Virginia's list of approved lethal injection drugs now includes one of the chemicals used in an Ohio execution that led to a lawsuit by the inmate's family who says his death was cruel and inhumane.
The Virginia Department of Corrections said Thursday that it has approved the sedative midazolam as an alternative first drug in the state's three-drug execution protocol. Midazolam was one of two drugs used in last month's execution of an Ohio inmate who made snorting and gasping sounds and took an unusually long 26 minutes to die. His family is suing Ohio.
Illinois-based Hospira Inc., which manufactures midazolam, opposes its use for capital punishment but has been unable to stop state prison systems from obtaining it from suppliers.
Virginia prison officials did not immediately respond to questions about their decision to approve the drug.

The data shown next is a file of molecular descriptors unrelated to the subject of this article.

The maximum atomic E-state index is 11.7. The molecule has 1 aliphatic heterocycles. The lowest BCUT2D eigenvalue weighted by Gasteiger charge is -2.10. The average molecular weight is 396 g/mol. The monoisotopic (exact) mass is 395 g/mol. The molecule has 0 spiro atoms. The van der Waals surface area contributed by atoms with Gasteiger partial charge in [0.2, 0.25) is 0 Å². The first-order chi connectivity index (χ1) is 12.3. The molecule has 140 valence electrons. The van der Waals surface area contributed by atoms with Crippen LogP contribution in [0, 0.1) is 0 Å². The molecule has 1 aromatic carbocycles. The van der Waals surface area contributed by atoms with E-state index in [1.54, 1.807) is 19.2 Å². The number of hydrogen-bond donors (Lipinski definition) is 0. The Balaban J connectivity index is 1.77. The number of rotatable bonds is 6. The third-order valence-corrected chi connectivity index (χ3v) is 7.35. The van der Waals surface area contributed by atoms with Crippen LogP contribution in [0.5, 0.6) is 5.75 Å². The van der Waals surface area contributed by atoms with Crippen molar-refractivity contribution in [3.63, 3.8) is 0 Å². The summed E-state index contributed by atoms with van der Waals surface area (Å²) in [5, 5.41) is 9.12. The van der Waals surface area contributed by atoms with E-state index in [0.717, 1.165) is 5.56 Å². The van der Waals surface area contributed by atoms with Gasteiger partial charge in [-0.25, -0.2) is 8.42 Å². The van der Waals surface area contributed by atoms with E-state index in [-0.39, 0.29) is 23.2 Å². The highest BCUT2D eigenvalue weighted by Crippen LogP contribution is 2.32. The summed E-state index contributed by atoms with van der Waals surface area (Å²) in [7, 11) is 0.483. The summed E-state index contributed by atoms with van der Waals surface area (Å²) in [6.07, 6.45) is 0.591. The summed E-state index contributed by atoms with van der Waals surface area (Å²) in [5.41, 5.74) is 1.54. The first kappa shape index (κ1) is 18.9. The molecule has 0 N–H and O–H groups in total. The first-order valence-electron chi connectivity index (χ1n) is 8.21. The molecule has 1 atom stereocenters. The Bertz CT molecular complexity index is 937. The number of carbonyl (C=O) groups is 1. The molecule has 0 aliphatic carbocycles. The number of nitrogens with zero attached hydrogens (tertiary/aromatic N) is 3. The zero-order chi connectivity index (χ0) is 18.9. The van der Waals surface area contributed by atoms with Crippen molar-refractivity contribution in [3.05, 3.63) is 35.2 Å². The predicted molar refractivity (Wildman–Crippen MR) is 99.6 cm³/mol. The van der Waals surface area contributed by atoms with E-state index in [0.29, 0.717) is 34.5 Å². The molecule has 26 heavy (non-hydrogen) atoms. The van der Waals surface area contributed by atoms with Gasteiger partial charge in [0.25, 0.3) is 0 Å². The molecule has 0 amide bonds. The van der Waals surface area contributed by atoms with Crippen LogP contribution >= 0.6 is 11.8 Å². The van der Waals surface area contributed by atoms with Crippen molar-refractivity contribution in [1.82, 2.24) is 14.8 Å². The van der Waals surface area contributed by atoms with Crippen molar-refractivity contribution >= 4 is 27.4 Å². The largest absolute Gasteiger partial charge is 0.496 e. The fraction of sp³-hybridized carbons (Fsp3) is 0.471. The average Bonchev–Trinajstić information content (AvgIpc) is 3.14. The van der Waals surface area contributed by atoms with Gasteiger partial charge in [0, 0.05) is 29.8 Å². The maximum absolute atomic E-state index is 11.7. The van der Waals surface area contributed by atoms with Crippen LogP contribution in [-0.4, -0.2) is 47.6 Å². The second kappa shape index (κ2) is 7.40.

Steve Northup, executive director of Virginians for Alternatives to the Death Penalty, said that while he doesn't know much about midazolam, he is concerned about its possible use in Virginia based on what he has read about the Ohio execution.
The development comes as many death penalty states are grappling with a shortage of drugs that can be used in executions. Many of the drugs are manufactured in European countries that have prohibited their export for use in capital punishment.
Virginia lawmakers are considering legislation that would allow the state to use the electric chair in executions if lethal injection drugs are not available when an inmate's execution date arrives. Under current law, death row inmates can choose either the electric chair or lethal injection. If they decline to choose, they get the injection.
Northup said he has seen state documents showing that the Department of Corrections acquired midazolam and other execution drugs late last year.
"I've been a little mystified by their position before the General Assembly on the electrocution default bill that they don't have the drugs available," Northup said.
Virginia is second only to Texas in the number of executions since capital punishment was reinstated in 1976. It now has only eight people on death row. No executions are scheduled, and Northup said none are likely to be set for this year because the inmates' appeals have not been exhausted.